How can you involve your social circle in your recovery process?

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Involving your social circle in your recovery process is important. It can contribute to a better understanding of your situation. It can also provide insight into the origin and course of your complaints. Your social circle can also think about what you are going to need during your recovery process.

How can I ask for help during the treatment?

Understandably, you may not immediately be eager to involve someone close to you in your treatment. Discuss this with your professional to find out how you can do this and what the best way to do so is. Who are the people who can help you? Do you want to involve someone at the beginning of your recovery process or later in the process instead? What obstacles might you run into? Are there certain themes that you would rather not talk about (yet)? Be open to discuss this with your professional, so that you can lower the threshold and take this step.

How can your social circle support you?

Support can be provided in various ways. Think about how you would prefer to be supported. Do you need emotional or practical support? Do you like it when the other person regularly asks you how the recovery process is going? Are there things you could use help with? Your household, study, financial administration or your children, for example?

Perhaps it’s sufficient that a person from your social circle receives information about your complaints and situation, so that they can better understand your situation. Finally, you can decide to share the relapse prevention plan that you will draw up at the end of your program with your loved one(s).

Does your social circle have questions?

If you decide to involve your social circle in your recovery process, you can also ask them what they think is important to discuss. Do they have any questions? Are there any uncertainties on their behalf? Are they worried about something? Perhaps they need professional support? These are all questions you can ask and which can be discussed during a session with your professional.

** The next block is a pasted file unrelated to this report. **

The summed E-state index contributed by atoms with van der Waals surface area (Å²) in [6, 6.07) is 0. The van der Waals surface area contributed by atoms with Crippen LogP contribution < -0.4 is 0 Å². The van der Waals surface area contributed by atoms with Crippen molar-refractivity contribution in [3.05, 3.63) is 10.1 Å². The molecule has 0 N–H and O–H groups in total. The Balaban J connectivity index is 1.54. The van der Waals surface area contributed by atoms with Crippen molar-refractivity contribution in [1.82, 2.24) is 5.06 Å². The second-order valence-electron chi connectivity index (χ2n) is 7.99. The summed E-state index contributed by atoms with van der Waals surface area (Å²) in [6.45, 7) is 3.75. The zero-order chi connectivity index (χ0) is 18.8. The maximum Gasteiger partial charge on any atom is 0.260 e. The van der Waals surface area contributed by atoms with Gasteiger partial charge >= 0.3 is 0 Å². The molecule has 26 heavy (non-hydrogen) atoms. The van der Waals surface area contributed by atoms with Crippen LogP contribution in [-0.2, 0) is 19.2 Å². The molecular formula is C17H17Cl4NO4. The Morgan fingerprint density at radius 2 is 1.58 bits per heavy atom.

Be open to discuss potential relapses

Imagine you are experiencing a relapse. How are you going to discuss this? Honesty and openness about any relapse are important. Family members are often scared that someone will revert to their old behaviour or will experience complaints again. Unfortunately, sometimes, this is unavoidable. Consider in advance what steps you will take when you experience a relapse. How can your social circle support you? Chances are you haven’t talked about this in the past. Try to break this pattern by being open to discuss potential relapses. This will allow confidence to grow on both sides, and any associated shame will decrease.

Remember: you don’t have to do it alone

Facing the recovery process alone is very difficult. You may want to protect your social circle by not involving them in your treatment. They may also have had moments of uncertainty when you were experiencing complaints. Because of this, you may be inclined not to burden them with more pain or fear. Nevertheless, experience shows that involving loved ones helps in the recovery process.

Active in NiceDay

Write down the main reasons for wanting to involve your social circle in your treatment. Do you have specific questions or themes that you want to discuss? Register this in your diary via NiceDay. You can also send your professional a chat message if you still have doubts about this decision.

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